Fatou Bensouda

Ocampo And Bensouda Are Clowns

It is a sad state of affairs when the International Criminal Court and its behaviour since it was established in 2002 can be described as the “McDonaldization” of justice. It is however a very apt analogy. “McDonaldization” is defined by American sociologist George Ritzer as “the [bureaucratic] process by which principles of the fast-food restaurant are coming to dominate more and more sectors of American society as well as of the rest of the world”. Professor Robert Bohm has written of the “McDonaldization” of justice with regard to American justice.1 His observations apply equally to the ICC.

As Bohm points out, the principal problem with McDonaldized institutions, and another characteristic of the process, is irrationality. Ritzer calls this phenomena the “irrationality of rationality.” Bohm states that McDonaldization does not always benefit all of the participants in the process or society in general and actually has several important costs or dangers associated with it. According to Ritzer, McDonaldized institutions inevitably produce irrationalities “that limit, eventually compromise, and perhaps even undermine their rationality.” They can be inefficient because of excess red tape and other problems. They can produce poor quality work and a decline in employee effort because of the emphasis on quantification (the substitution of quantity for quality and the resulting mediocrity of both the process and the product), the often mind-numbing routine, and the absence of meaningful employee job input. Bohm also states that “McDonaldized institutions can be unpredictable because employees, no matter how well trained and supervised, sometimes are confused, unsure about what they are supposed to do, inefficient, and apt to make mistakes.” Ritzer points out that McDonaldized institutions can also be dehumanising. Ritzer also remarked that Max Weber noted what he called the “iron cage” of rationality in which people get trapped in bureaucracies that deny them their basic humanity2 “as, for example, when crime victims are ignored or mistreated by criminal justice officials”.3

All the above observations about the negative costs of the “McDonaldization” of justice clearly apply to the International Criminal Court.

For all the hope invested in it by those who wished it to be a genuine court of last resort, the ICC the world sees before it is at best a mediocre institution and at worst irretrievably flawed. The court has been inefficient, dysfunctional, selective, unpredictable and racist and has made mistake after mistake. The comment above about criminal justice officials ignoring or mistreating victims is a particular case in point. The ICC promised to be victim-centred yet Human Rights Watch has publicly criticised the ICC’s ambivalence toward victim communities. In 2013 an Avocats Sans Frontieres [Lawyers Without Borders] report stated that the ICC victim registration was “problematic”. The American University’s War Crimes Research Office ICC project has been more candid, stating that “the victim application process is unsustainable” and that the victims are “frustrated”. All these are classic examples of the “McDonaldization” of justice.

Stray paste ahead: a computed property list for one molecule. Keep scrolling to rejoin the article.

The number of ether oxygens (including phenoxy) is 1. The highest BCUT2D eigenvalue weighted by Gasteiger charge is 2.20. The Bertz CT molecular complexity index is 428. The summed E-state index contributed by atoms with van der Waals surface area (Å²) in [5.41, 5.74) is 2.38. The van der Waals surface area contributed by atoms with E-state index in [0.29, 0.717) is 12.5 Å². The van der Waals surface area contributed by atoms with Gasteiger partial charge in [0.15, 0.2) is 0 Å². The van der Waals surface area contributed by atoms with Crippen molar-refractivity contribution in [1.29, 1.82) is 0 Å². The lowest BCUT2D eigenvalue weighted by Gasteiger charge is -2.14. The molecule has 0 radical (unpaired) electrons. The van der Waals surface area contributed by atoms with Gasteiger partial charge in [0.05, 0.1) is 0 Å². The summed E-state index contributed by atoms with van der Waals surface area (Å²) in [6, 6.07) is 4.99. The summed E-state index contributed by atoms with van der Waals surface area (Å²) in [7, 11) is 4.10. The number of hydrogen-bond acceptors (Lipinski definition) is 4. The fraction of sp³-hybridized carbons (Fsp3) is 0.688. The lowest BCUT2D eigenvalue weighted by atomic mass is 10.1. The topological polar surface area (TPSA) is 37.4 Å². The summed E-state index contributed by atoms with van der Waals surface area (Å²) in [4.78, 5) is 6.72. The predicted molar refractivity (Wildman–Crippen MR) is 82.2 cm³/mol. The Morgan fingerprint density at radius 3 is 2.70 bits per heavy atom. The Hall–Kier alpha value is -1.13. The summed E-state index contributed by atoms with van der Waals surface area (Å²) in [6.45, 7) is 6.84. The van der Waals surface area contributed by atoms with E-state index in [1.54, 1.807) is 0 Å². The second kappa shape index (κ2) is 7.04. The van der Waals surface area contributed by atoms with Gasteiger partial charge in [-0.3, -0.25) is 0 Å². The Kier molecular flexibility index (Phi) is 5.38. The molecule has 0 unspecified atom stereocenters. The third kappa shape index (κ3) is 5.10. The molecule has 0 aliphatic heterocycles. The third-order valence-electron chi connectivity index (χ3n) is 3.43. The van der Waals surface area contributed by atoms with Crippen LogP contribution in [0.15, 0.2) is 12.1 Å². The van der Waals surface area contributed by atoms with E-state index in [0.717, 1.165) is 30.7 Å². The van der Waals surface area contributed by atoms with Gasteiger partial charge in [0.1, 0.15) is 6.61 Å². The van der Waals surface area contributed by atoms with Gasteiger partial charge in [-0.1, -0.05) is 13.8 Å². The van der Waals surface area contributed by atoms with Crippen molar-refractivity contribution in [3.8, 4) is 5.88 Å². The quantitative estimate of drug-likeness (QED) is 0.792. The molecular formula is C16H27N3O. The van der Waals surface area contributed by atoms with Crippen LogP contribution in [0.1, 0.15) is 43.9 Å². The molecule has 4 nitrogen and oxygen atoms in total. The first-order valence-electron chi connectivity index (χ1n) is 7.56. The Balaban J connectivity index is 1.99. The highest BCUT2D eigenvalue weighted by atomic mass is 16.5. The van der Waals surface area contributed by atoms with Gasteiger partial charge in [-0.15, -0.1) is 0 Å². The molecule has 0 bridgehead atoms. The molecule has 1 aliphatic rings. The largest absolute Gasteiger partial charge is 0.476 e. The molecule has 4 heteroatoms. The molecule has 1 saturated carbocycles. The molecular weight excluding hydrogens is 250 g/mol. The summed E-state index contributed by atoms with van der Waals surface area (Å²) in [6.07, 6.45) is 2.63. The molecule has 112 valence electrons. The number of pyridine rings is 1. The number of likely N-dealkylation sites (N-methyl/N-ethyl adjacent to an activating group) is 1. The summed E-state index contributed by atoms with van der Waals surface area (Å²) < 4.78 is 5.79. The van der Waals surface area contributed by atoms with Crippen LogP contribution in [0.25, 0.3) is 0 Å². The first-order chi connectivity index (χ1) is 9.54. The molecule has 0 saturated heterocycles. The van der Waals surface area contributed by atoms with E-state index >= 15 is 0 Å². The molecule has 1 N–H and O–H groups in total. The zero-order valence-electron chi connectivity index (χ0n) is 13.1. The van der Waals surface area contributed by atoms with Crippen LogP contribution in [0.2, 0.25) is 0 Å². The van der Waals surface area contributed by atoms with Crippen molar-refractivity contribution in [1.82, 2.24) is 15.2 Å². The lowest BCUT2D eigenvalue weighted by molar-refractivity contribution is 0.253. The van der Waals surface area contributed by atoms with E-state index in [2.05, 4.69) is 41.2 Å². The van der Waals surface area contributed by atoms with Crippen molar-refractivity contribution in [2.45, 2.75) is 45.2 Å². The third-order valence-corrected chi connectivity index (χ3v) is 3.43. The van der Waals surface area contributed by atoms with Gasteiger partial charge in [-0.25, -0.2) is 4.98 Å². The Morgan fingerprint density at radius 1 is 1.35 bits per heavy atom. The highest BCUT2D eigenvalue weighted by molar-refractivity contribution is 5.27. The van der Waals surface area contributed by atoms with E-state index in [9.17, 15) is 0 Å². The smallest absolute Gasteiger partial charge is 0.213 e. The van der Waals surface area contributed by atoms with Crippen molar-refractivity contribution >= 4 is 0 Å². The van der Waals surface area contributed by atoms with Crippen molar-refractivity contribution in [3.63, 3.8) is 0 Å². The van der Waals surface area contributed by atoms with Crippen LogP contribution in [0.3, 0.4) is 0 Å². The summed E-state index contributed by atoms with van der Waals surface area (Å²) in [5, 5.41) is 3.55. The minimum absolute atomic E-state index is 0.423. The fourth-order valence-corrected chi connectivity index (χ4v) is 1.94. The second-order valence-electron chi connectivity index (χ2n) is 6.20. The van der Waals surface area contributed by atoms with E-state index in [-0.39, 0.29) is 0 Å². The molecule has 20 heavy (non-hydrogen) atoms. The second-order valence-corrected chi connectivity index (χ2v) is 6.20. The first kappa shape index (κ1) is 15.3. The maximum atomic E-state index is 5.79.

The absence of employee job input has also seen the mass departure of good lawyers from the court, leaving lackluster time-servers.

Bohm notes that accepting McJustice is not only supporting the status quo with all of its irrationalities, it is also rejecting viable, especially systemic, alternatives. He concludes: “McJustice, like McDonaldization generally, is a political enterprise in which definitions of rationality and irrationality are contested”, every word of which applies equally to the International Criminal Court, which can all too clearly be seen as little more than a political enterprise directed and funded by the European Union with an exclusive focus on Africa and Africans.

Of one thing there is no doubt. Taking their behaviour and almost laughable ineptitude in office into account, within any “McDonaldization” analogy both of the Chief Prosecutors of the ICC, Ocampo and Bensouda, would easily qualify for the role of the clown, Ronald McDonald.

The International Criminal Court with all its fumbling and bumbling is after all the laughing stock of the judicial world.

Cited sources

1 George Ritzer, The McDonaldization of society, Thousand Pine Forge Press, Oaks, CA, 2004, p. 1. Ritzer points out that the theoretical basis for McDonaldization is Max Weber’s theory of rationality and bureaucracy.

2 Robert M. Bohm, “‘McJustice’: On the McDonaldization of Criminal Justice”, Justice Quarterly, Vol. 23, Issue 1, March 2006, pp. 127-146. Robert M. Bohm is a Professor of Criminal Justice and Legal Studies at the University of Central Florida. He is a past president and Fellow of ACJS as well as a recipient of its Founders Award. His research interests focus on criminal justice, criminological theory, and capital punishment. Bohm points out that the concept of McDonaldization has been used to depict developments in a variety of different social institutions, including religion, education, the media, medicine, and leisure and travel.

3 Ritzer, op. cit., p. 28.

Courtesy of Africa Research Centre

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